Yesterday Zuora, the billing and payment solution company for subscription businesses did a smart thing, at least I think so. At NetSuite’s user meeting, SuiteWorld, Zuora chief Tien Tzuo announced that his trademark product is now pre-integrated with NetSuite’s financials. But that wasn’t what’s smart, only the thing that enabled the thing that is smart.
You see, Zuora comprehends a business problem that is bigger than the solution it can provide on its own. Subscription billing is a different animal from conventional billing for products. It’s as different as a horse and a zebra. They might look the same through a picket fence but you wouldn’t want to saddle a zebra.
Subscription billing is like that. Each type of vendor has to attend to all of the details of the customer relationship that impact billing. But where a conventional vendor might sell a product and bill in full, the subscription vendor sells a potentially different product every time the customer decides to change the configuration. One of the powerful aspects of selling subscription services is that by reconfiguring them you can deliver a potentially different branded product — if your billing system can keep up.
There are subscription costs that we’re all familiar with like the number of seats deployed but that can change at any time. There are also any number of one time fees and costs that may not fall in the same billing cadence as the subscription. It goes on and on and it gets funky.
There is also the little issue of renewal. The product vendor thinks in terms of cross sell and up sell but the subscription vendor thinks in terms of all that plus keeping the customer — every day. I have seen data that says that customers base their loyalty decisions in part on how easy their vendor is to deal with and billing is one of the key points of contact post sale in the subscription world. There are different metrics that need to be tracked too — monthly recurring revenue, total customer value and the just alluded to churn.
Vendors of all stripes have discovered how hard this nut is and early subscription vendors wrote their own billing systems because there was no other game in town. But as much as Zuora is a good fit for subscriptions, it still needs support from CRM for effective sales and marketing and back end financials for managing the customer payables and then some.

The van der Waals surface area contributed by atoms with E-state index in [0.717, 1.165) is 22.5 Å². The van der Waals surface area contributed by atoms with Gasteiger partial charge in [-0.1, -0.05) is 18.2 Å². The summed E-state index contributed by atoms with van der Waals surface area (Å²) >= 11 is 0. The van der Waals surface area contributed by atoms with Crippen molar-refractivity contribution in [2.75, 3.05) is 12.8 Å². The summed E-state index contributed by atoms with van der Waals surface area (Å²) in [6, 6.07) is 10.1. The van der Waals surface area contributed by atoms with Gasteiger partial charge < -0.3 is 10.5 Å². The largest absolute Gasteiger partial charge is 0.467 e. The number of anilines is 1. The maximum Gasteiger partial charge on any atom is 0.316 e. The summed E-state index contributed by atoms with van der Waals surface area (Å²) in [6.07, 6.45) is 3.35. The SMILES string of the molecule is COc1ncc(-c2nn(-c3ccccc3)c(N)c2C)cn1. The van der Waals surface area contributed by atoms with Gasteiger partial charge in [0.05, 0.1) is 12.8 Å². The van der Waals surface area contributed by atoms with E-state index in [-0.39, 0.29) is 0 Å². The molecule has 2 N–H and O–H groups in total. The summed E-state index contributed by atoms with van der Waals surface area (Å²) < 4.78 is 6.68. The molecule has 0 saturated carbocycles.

So, Zuora’s bit of brilliance on display at SuiteWorld has been its admission that it needs other solutions to deliver to the customer an end-to-end solution and then delivering its part.
This is very interesting to me. Several years ago I thought the same kind of convergence needed to happen in sales (still do). SFA was and is the workhorse solution for sales but it is increasingly ill suited to the demands of this marketplace. Solutions from a great variety of sales enablement vendors offer help to consolidate an end-to-end process. But people on both sides of the divide seemed cold to the thought of declaring a process and one’s alliance to it.
Now, to be fair, just about every sales enablement vendor has integrated with Salesforce and at least some of the other SFA products and in those parts of the world something like an integrated end-to-end solution exists. But the end-to-end sales process is still elusive in many cases, I think.
A few weeks ago I gave a short talk as part of a webinar for Sage. The subject was CRM and why small companies need it, as they surely do. In it I said that we treat our money very well in business by way of ERP systems. We know what’s been sold, to whom, for what, when it was delivered and when the money is due. In contrast many companies still track future money — a.k.a. the sales process — on random scraps of paper and in idiosyncratic documents.
The Zuora-NetSuite announcement is important because it goes after that discrepancy. Zuora, with its new connector as well as its Z-Force connector to Salesforce offers the promise of uniting front office processes in a choice of Salesforce or NetSuite CRM and NetSuite financials on the back end thus delivering the end-to-end process that I crave. I suspect I am not alone.
So good on them — all of them — as my Aussie friends might put it.